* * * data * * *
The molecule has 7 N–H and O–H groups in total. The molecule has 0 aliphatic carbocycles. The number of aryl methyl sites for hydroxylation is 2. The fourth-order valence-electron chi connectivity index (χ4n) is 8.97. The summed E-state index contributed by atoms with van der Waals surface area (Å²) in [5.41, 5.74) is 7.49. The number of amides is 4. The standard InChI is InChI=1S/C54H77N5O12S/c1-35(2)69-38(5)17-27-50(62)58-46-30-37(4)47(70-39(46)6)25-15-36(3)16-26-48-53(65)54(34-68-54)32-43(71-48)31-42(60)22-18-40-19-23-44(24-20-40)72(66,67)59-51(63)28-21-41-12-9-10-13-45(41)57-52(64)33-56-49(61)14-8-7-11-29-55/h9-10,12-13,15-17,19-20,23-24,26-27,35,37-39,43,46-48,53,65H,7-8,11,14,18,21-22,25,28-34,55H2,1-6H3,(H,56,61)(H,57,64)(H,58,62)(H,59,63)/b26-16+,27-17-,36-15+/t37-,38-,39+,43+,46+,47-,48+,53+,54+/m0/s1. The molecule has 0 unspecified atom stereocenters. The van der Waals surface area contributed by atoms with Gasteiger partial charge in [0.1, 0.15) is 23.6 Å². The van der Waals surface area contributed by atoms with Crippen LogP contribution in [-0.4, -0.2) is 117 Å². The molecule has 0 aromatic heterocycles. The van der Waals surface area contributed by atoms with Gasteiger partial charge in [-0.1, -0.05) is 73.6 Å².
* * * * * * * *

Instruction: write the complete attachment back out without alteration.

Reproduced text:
The molecule has 7 N–H and O–H groups in total. The molecule has 0 aliphatic carbocycles. The number of aryl methyl sites for hydroxylation is 2. The fourth-order valence-electron chi connectivity index (χ4n) is 8.97. The summed E-state index contributed by atoms with van der Waals surface area (Å²) in [5.41, 5.74) is 7.49. The number of amides is 4. The standard InChI is InChI=1S/C54H77N5O12S/c1-35(2)69-38(5)17-27-50(62)58-46-30-37(4)47(70-39(46)6)25-15-36(3)16-26-48-53(65)54(34-68-54)32-43(71-48)31-42(60)22-18-40-19-23-44(24-20-40)72(66,67)59-51(63)28-21-41-12-9-10-13-45(41)57-52(64)33-56-49(61)14-8-7-11-29-55/h9-10,12-13,15-17,19-20,23-24,26-27,35,37-39,43,46-48,53,65H,7-8,11,14,18,21-22,25,28-34,55H2,1-6H3,(H,56,61)(H,57,64)(H,58,62)(H,59,63)/b26-16+,27-17-,36-15+/t37-,38-,39+,43+,46+,47-,48+,53+,54+/m0/s1. The molecule has 0 unspecified atom stereocenters. The van der Waals surface area contributed by atoms with Gasteiger partial charge in [0.1, 0.15) is 23.6 Å². The van der Waals surface area contributed by atoms with Crippen LogP contribution in [-0.4, -0.2) is 117 Å². The molecule has 0 aromatic heterocycles. The van der Waals surface area contributed by atoms with Gasteiger partial charge in [-0.1, -0.05) is 73.6 Å².